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The Great Divide
Alan Nevin

This month my new book “The Great Divide” will be published. It’s an interesting book because it ties demographic trends to the future of the economies of the industrialized nations in the world and, of course, focuses on the United States.

The title “The Great Divide” refers to the fact that a handful of countries in the world and a handful of states in this nation will account for the lion’s share of population and employment gains over the next quarter century (and beyond).

From a worldwide perspective, there are numerous countries that will fail to make economic gains, primarily because their demographics are working against them. Generally speaking, most of Europe, Japan, Korea and Russia have populations that are approaching a median age of 50.

The reality is that these countries stopped producing children during World War II and have never quite returned to the economically mandated two children per mom and dad. It is that simple formula that if not maintained eventually results in a nation that fails to have sufficient household formations to generate the types of spending necessary to propel a country’s economy.

Countries like Russia and Italy and many others of that ilk typically have had only 1.4-1.5 children per mom and dad for the past 60+ years. The result is a lackluster economic landscape because there are just not enough children and therefore not enough productive workers to make their economies hum.

The operative word there is “productive.” Countries whose population has swelled because of immigration of persons who are not educated and do not assimilate and become part of their work force and adopted society don’t count in the two child economic equation.

Another most vivid example of the shortage of millenials is China. Due to its now abandoned one-child policy (put into effect 30 years ago) the millennial population consists of 1.4 males to 1.0 females.  Long story short: where our economy consists of 2/3rd consumer spending and 1/3 basic jobs (jobs that drive the economy), in China, consumer spending is barely 40% of the GNP. All the kiddies who are now supposed to be buying homes, furniture, cars and clothing and fueling the consumer economy are just not there.

Now, turning to the United States, The Great Divide has special meaning. Here, 14 states over the next century will account for 75% of all the population and employment growth in the nation.

The 14 states ring the west coast from the state of Washington, down through the sunbelt and up to the Washington, D.C. area (a Wash to Wash scenario).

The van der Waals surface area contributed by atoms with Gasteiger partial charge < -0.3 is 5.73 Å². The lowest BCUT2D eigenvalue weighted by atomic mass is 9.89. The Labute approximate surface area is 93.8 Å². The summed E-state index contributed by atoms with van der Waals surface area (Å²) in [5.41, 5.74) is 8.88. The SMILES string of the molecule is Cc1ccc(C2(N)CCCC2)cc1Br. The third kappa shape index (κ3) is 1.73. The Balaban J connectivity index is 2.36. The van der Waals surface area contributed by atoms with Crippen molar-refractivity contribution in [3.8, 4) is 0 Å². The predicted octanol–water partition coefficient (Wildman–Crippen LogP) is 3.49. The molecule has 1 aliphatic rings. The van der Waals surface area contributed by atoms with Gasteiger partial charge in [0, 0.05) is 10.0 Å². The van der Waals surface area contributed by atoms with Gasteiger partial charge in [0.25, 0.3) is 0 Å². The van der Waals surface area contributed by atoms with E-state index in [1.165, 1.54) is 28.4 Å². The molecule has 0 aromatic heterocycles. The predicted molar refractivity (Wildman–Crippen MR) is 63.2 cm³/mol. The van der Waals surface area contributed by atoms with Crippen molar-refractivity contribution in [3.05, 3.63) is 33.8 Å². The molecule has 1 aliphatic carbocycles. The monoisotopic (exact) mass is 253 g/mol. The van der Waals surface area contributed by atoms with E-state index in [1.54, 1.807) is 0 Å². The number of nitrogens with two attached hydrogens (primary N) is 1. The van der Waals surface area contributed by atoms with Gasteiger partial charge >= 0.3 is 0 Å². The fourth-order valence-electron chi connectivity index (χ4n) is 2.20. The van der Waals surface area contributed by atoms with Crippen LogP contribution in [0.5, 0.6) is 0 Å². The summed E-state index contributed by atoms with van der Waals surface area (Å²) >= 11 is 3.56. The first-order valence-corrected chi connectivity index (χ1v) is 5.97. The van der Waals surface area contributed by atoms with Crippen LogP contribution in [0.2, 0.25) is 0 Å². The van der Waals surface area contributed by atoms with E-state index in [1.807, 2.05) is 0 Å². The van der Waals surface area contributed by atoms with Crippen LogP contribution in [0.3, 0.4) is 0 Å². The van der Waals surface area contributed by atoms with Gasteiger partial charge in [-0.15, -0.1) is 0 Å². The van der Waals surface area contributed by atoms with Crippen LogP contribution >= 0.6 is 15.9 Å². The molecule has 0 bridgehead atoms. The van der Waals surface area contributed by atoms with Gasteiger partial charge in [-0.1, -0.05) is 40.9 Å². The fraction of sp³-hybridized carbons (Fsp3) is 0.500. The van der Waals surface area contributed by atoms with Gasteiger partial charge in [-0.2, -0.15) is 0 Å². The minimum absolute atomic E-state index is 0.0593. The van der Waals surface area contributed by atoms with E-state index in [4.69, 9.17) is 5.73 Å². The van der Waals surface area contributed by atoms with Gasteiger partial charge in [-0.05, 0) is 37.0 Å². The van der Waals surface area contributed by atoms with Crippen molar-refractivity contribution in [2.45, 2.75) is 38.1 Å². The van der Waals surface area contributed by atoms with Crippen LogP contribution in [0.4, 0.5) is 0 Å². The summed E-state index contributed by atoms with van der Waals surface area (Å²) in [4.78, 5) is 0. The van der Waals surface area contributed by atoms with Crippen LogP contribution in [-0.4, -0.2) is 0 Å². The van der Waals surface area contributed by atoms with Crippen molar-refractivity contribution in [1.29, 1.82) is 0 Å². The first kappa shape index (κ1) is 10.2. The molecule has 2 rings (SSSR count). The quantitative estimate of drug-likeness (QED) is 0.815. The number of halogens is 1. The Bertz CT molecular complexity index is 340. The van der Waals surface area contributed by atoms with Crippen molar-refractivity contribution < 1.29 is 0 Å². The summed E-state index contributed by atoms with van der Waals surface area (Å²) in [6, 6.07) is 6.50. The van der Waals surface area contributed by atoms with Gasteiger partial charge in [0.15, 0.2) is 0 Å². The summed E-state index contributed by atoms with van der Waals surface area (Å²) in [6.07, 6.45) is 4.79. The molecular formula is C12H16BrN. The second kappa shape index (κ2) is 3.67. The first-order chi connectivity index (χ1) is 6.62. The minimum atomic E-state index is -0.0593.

And the great states of California, Texas and Florida will account for almost 40% of the total population gains in the Nation between 2015 and 2040. A quarter century of unbridled growth for the three mega-states. In that quarter century, those three states will add no less than 22 million persons.

The big “C” will add almost 7.0 million persons by 2040 based on its present growth patterns and hit 50 million by 2050.

93% of the California population gains will be Hispanic and Asian. That’s an important fact because when you look at the growth of the 14 states that are the economic winners, the preponderance of their growth consists of Hispanics and Asians. Unlike certain politicians, I have come to the well-founded conclusion that immigration is an integral part of our economic growth.

The key to the growth of those 14 states is the growth of, and often the invention of, new or nascent industries. In many cases, a nascent or basic industry has been created in one of the stagnant states and has seen exceptional growth once it has moved to one of the 14 states.

Certainly the automotive industry is a perfect example. Born and bred in the cold climates, it has blossomed in the southeast and Texas and, to some degree, in Mexico.

The stagnation of much of the Midwest and northeast relates to its abandonment by a multitude of brainy youngers who opt to go to school in one of the 14 states and then remain there for a productive work life and to raise a family.

The book acknowledges that there are some foul weather metropolitan areas that will survive because of their strong basic industries and keystone universities and lively lifestyle. Among them, of course, are New York, Boston and Chicago.

Unfortunately, most of the Midwest and northeastern states are stagnating because they have lost their basic industries. The cold climates are rife with failing metropolitan areas like Flint, Detroit, Dayton and Buffalo. They are shells of their former selves..

Several chapters of the book look at real estate and its potential for growth, focusing on the dramatic changes in the demand for retail and office space, the gains and losses in single family values around the Nation and investor parameters for apartment owners. And it all relates to demographics.

On balance, the conclusion of the book is that inevitably in the United States, the winning states are those that have strong and growing basic industries – but then again, that’s the way it has always been.

 

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The Great Divide is available on Amazon and Kindle or at anevin@xperagroup.com. Alan Nevin is Director of Economic Research at Xpera Group, a leading construction consulting firm headquartered in San Diego. Mr. Nevin is available for presentations. 

 

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